In traditional logic, obversion is a "type of immediate inference in which from a given proposition another proposition is inferred whose subject is the same as the original subject, whose predicate is the contradictory of the original predicate, and whose quality is affirmative if the original proposition's quality was negative and vice versa". The quality of the inferred categorical proposition is changed but the truth value is equivalent to the original proposition. The immediately inferred proposition is termed the "obverse" of the original proposition, and is a valid form of inference for all types (A, E, I, O) of categorical propositions.
The universal affirmative ("A" proposition) is obverted to a universal negative ("E" proposition).
- "All S are P" and "No S are non-P"
- "All cats are animals" and "No cats are non-animals"
The universal negative ("E" proposition) is obverted to a universal affirmative ("A" proposition).
- "No S are P" and "All S are non-P"
- "No cats are friendly" and "All cats are non-friendly"
In the particular affirmative the quantity of the subject term remains unchanged, but the predicate term of the inferred proposition negates the complement of the predicate term of the original proposition. The particular affirmative ("I" proposition) is obverted to a particular negative ("O" proposition).
- "Some S are P" and "Some S are not non-P"
- "Some animals are friendly creatures" and "Some animals are not unfriendly creatures."
In the obversion of a particular negative to a particular affirmative the quantity of the subject also remains unchanged, and the predicate term is changed from simple negation to a term of the complementary class. The particular negative ("O") proposition is obverted to a particular affirmative ("I" proposition).
- "Some S are not P" and "Some S are non-P"
- "Some animals are not friendly creatures" and "Some animals are unfriendly creatures."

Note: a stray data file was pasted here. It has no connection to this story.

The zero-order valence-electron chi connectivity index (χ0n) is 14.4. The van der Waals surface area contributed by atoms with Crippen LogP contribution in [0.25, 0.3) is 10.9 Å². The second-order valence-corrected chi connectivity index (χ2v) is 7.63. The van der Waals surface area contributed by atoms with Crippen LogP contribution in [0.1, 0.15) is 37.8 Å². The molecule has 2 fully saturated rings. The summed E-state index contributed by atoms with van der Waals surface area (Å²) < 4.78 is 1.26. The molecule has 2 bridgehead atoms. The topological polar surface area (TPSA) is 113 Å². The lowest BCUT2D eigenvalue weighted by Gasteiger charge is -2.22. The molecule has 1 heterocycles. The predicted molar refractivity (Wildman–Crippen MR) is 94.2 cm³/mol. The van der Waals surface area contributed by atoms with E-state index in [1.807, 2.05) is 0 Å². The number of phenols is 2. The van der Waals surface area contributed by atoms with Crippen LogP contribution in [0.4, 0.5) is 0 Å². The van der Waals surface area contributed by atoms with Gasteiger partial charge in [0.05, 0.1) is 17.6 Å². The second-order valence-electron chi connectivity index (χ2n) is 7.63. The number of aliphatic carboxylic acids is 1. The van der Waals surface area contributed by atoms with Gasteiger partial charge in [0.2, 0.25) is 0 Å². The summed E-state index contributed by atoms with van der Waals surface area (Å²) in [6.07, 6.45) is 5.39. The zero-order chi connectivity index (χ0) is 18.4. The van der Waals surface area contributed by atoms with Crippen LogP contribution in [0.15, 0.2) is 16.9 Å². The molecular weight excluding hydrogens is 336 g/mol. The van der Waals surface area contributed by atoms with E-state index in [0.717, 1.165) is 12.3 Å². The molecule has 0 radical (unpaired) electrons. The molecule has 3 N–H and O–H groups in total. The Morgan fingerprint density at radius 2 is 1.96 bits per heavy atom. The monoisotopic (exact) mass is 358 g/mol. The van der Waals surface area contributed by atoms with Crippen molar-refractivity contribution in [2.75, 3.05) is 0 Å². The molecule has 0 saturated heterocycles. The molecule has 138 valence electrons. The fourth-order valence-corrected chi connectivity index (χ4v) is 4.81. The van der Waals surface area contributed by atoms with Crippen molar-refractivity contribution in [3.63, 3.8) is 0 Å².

Note that the truth-value of an original statement is preserved in its resulting obverse form. Because of this, obversion can be used to determine the immediate inferences of all categorical propositions, regardless of quality or quantity.
In addition, obversion allows us to navigate through the traditional square of logical opposition by providing a means for us to proceed from "A" Propositions to "E" Propositions, as well as from "I" Propositions to "O" Propositions, and vice versa. However, although the resulting propositions from obversion are logically equivalent to the original statements in terms of truth-value, they are not semantically equivalent to their original statements in their standard form.
See also↑Jump back a section
- Quoted definition is from: Brody, Bobuch A. "Glossary of Logical Terms". Encyclopedia of Philosophy. Vol. 5-6, p. 70. Macmillan, 1973. Also, Stebbing, L. Susan. A Modern Introduction to Logic. Seventh edition, p.65-66. Harper, 1961, and Irving Copi's Introduction to Logic, p. 141, Macmillan, 1953. All sources give virtually identical explanations. Copi (1953) and Stebbing (1931) both limit the application to categorical propositions, and in Symbolic Logic, 1979, Copi limits the use of the process, remarking on its "absorption" into the Rules of Replacement in quantification and the axioms of class algebra.
- Brody, Bobuch A. "Glossary of Logical Terms". Encyclopedia of Philosophy. Vol. 5-6. Macmillan, 1973.
- Copi, Irving. Introduction to Logic. MacMillan, 1953.
- Copi, Irving. Symbolic Logic. MacMillan, 1979, fifth edition.
- Stebbing, Susan. A Modern Introduction to Logic. Cromwell Company, 1931.